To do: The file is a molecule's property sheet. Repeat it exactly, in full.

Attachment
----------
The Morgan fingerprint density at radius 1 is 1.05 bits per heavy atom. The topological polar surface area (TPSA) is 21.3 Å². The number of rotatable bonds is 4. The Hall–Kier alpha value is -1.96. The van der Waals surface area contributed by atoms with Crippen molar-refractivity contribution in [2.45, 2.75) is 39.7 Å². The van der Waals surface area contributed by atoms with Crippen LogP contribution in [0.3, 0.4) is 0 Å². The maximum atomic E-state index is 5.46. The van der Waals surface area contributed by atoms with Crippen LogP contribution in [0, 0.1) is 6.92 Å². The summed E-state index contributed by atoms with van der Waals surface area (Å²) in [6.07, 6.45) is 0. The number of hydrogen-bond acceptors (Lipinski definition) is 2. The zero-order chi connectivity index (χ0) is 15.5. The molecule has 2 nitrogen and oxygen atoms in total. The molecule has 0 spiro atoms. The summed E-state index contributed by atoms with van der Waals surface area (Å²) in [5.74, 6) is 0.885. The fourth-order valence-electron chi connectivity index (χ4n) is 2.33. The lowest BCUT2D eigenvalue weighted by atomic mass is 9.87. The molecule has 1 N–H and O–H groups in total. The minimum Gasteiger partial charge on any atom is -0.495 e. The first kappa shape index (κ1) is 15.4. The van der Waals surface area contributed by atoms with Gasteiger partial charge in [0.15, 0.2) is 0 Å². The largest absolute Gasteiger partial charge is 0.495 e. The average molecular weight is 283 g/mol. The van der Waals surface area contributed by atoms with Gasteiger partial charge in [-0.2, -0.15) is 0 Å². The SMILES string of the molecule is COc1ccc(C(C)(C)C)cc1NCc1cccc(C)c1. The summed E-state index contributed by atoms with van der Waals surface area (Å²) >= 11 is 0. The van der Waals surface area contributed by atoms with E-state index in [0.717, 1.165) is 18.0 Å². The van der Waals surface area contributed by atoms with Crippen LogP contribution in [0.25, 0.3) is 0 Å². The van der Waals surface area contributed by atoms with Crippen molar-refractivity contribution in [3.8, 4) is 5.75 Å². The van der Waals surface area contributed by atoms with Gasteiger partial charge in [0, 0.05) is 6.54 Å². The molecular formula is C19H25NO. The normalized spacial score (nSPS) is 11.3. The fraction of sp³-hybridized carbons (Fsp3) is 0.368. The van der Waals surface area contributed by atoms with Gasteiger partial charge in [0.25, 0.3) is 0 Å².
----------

The Morgan fingerprint density at radius 1 is 1.05 bits per heavy atom. The topological polar surface area (TPSA) is 21.3 Å². The number of rotatable bonds is 4. The Hall–Kier alpha value is -1.96. The van der Waals surface area contributed by atoms with Crippen molar-refractivity contribution in [2.45, 2.75) is 39.7 Å². The van der Waals surface area contributed by atoms with Crippen LogP contribution in [0.3, 0.4) is 0 Å². The maximum atomic E-state index is 5.46. The van der Waals surface area contributed by atoms with Crippen LogP contribution in [0, 0.1) is 6.92 Å². The summed E-state index contributed by atoms with van der Waals surface area (Å²) in [6.07, 6.45) is 0. The number of hydrogen-bond acceptors (Lipinski definition) is 2. The zero-order chi connectivity index (χ0) is 15.5. The molecule has 2 nitrogen and oxygen atoms in total. The molecule has 0 spiro atoms. The summed E-state index contributed by atoms with van der Waals surface area (Å²) in [5.74, 6) is 0.885. The fourth-order valence-electron chi connectivity index (χ4n) is 2.33. The lowest BCUT2D eigenvalue weighted by atomic mass is 9.87. The molecule has 1 N–H and O–H groups in total. The minimum Gasteiger partial charge on any atom is -0.495 e. The first kappa shape index (κ1) is 15.4. The van der Waals surface area contributed by atoms with Gasteiger partial charge in [0.15, 0.2) is 0 Å². The largest absolute Gasteiger partial charge is 0.495 e. The average molecular weight is 283 g/mol. The van der Waals surface area contributed by atoms with Gasteiger partial charge in [-0.2, -0.15) is 0 Å². The SMILES string of the molecule is COc1ccc(C(C)(C)C)cc1NCc1cccc(C)c1. The summed E-state index contributed by atoms with van der Waals surface area (Å²) >= 11 is 0. The van der Waals surface area contributed by atoms with E-state index in [0.717, 1.165) is 18.0 Å². The van der Waals surface area contributed by atoms with Crippen LogP contribution in [0.25, 0.3) is 0 Å². The van der Waals surface area contributed by atoms with Crippen molar-refractivity contribution in [3.8, 4) is 5.75 Å². The van der Waals surface area contributed by atoms with Gasteiger partial charge in [0, 0.05) is 6.54 Å². The molecular formula is C19H25NO. The normalized spacial score (nSPS) is 11.3. The fraction of sp³-hybridized carbons (Fsp3) is 0.368. The van der Waals surface area contributed by atoms with Gasteiger partial charge in [0.25, 0.3) is 0 Å².